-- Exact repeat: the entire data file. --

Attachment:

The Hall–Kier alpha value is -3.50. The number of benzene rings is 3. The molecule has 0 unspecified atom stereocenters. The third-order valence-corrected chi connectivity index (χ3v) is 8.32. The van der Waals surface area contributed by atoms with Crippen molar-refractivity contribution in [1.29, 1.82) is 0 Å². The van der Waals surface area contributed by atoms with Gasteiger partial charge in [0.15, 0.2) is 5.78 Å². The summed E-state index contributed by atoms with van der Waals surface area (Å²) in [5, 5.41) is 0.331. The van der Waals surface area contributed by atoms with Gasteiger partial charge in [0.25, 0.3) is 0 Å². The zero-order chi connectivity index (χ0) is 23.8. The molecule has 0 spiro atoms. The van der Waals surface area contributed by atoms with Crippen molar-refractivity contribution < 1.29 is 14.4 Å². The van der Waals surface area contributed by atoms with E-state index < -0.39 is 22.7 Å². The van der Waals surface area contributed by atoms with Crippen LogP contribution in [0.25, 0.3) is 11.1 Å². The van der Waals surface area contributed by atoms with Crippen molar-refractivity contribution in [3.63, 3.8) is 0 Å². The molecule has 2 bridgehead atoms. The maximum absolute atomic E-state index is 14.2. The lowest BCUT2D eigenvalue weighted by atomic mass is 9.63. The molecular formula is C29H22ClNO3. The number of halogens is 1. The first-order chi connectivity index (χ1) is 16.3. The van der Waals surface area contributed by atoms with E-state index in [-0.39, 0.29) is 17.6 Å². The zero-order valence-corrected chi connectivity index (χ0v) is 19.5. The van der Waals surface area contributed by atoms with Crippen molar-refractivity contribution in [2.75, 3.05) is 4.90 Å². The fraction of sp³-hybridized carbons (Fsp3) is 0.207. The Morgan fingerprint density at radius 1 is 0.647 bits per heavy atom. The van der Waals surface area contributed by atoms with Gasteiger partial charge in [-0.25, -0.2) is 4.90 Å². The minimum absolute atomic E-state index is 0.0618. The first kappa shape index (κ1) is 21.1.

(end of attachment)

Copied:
The Hall–Kier alpha value is -3.50. The number of benzene rings is 3. The molecule has 0 unspecified atom stereocenters. The third-order valence-corrected chi connectivity index (χ3v) is 8.32. The van der Waals surface area contributed by atoms with Crippen molar-refractivity contribution in [1.29, 1.82) is 0 Å². The van der Waals surface area contributed by atoms with Gasteiger partial charge in [0.15, 0.2) is 5.78 Å². The summed E-state index contributed by atoms with van der Waals surface area (Å²) in [5, 5.41) is 0.331. The van der Waals surface area contributed by atoms with Gasteiger partial charge in [0.25, 0.3) is 0 Å². The zero-order chi connectivity index (χ0) is 23.8. The molecule has 0 spiro atoms. The van der Waals surface area contributed by atoms with Crippen molar-refractivity contribution < 1.29 is 14.4 Å². The van der Waals surface area contributed by atoms with E-state index < -0.39 is 22.7 Å². The van der Waals surface area contributed by atoms with Crippen LogP contribution in [0.25, 0.3) is 11.1 Å². The van der Waals surface area contributed by atoms with Crippen molar-refractivity contribution in [3.63, 3.8) is 0 Å². The molecule has 2 bridgehead atoms. The maximum absolute atomic E-state index is 14.2. The lowest BCUT2D eigenvalue weighted by atomic mass is 9.63. The molecular formula is C29H22ClNO3. The number of halogens is 1. The first-order chi connectivity index (χ1) is 16.3. The van der Waals surface area contributed by atoms with E-state index in [-0.39, 0.29) is 17.6 Å². The zero-order valence-corrected chi connectivity index (χ0v) is 19.5. The van der Waals surface area contributed by atoms with Crippen molar-refractivity contribution in [2.75, 3.05) is 4.90 Å². The fraction of sp³-hybridized carbons (Fsp3) is 0.207. The Morgan fingerprint density at radius 1 is 0.647 bits per heavy atom. The van der Waals surface area contributed by atoms with Gasteiger partial charge in [-0.25, -0.2) is 4.90 Å². The minimum absolute atomic E-state index is 0.0618. The first kappa shape index (κ1) is 21.1.